Big news out of the Consumer Electronics Show in Las Vegas this week… Intel, Broadcom, Sigma Designs, probably more are building chipsets for internet-connected home televisions, and they’re using the Open Screen Project to provide Adobe Flash playback directly through the chip. Individual television manufacturers can then drop these chipsets into their new models.
Result? Next generation of home televisions will be competing with integrated Internet access and Adobe Flash capabilities. That’s where we’re heading.
Implication? Your workstation screen, and your pocket screen, and your home recreational screen will all have Internet capability, and all share the same predictable clientside media/logic runtime, included by default, updated on demand. These screens must all work together — interface reconciliation, cloud synch, and, hardest of all, social services.
The game is now much, much larger than just the desktop browsers, or even the desktop machine itself.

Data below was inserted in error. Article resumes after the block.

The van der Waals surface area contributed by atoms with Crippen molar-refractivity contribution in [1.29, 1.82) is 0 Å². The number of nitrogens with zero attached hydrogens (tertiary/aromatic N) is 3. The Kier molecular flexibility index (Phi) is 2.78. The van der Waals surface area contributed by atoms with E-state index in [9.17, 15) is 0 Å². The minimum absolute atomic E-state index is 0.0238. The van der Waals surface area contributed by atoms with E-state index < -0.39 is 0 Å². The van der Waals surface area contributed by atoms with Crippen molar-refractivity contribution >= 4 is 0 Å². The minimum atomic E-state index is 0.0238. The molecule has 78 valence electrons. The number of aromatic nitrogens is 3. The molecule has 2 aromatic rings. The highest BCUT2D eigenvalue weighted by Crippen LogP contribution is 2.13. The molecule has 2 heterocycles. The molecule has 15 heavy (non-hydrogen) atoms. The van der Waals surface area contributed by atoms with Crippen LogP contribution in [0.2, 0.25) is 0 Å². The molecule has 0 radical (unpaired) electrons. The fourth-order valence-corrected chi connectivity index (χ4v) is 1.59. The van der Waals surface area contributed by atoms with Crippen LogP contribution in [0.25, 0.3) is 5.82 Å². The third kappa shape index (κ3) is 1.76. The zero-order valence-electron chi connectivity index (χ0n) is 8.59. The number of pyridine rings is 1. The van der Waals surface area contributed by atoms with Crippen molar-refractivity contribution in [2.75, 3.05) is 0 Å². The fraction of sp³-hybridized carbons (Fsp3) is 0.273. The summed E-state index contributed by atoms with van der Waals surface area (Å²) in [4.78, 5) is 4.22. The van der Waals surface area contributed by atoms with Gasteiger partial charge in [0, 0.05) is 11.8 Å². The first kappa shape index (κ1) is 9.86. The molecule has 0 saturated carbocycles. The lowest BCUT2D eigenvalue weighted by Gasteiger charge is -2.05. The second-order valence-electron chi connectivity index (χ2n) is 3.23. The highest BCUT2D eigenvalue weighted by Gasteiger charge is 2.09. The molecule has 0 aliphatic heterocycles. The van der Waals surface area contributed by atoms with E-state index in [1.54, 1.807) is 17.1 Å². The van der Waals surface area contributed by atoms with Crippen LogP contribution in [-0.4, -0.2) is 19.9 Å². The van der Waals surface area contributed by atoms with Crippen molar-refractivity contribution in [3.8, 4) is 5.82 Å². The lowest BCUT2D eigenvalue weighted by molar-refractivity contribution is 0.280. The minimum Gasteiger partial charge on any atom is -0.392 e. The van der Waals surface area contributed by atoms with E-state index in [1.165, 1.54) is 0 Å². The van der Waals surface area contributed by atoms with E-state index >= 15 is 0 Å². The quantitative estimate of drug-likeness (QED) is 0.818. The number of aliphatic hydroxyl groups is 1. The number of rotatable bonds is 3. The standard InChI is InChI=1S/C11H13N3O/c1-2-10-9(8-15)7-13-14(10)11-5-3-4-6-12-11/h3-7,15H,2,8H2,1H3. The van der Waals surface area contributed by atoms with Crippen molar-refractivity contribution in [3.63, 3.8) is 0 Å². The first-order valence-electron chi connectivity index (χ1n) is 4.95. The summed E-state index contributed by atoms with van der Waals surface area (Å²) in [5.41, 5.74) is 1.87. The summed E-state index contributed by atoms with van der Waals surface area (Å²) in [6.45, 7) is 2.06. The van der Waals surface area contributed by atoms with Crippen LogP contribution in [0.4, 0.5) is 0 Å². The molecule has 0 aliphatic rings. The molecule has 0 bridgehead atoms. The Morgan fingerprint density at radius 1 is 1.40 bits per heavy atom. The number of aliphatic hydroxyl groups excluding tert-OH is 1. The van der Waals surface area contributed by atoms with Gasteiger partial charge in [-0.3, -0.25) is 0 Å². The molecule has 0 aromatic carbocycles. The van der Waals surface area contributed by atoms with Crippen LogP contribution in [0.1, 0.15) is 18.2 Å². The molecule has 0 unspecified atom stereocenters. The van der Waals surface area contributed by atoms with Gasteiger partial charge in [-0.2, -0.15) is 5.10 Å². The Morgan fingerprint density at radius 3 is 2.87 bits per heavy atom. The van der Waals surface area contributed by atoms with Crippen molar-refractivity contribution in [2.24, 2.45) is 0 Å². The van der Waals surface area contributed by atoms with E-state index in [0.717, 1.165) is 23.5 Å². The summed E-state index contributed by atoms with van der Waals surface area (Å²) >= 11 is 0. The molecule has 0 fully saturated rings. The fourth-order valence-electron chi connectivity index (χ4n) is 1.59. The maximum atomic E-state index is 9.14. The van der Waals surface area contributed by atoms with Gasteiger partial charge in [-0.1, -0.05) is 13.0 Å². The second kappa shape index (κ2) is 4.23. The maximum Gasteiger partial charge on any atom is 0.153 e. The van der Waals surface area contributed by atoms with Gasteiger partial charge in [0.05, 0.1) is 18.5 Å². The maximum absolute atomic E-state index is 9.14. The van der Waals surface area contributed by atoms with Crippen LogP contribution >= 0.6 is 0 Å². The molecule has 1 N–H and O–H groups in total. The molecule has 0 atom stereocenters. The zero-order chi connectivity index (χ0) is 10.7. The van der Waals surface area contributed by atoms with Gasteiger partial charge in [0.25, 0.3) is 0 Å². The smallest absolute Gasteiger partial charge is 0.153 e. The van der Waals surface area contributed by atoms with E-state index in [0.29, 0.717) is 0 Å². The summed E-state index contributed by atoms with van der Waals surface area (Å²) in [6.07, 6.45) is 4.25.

We’ve got to start designing to the range of inter-cooperating display screens a person may use throughout a typical day in 2012.
And we’ve really got to work hard at bringing in your friends’ and teachers’ understandings of what’s worth your attention onto those varied screens.
Future applications will be multi-screened, using the cloud, to connect with your friends. That’s where the highgrowth markets are going.
Some additional points:
- That “SoCs” acronym, or System-on-a-Chip, puts many more functions than just CPU-style processing onto a single chip, and is attractive to manufacturers because the entire system is delivered in a single small package. It will provide known, standard capability across a range of consumer manufacturing brands.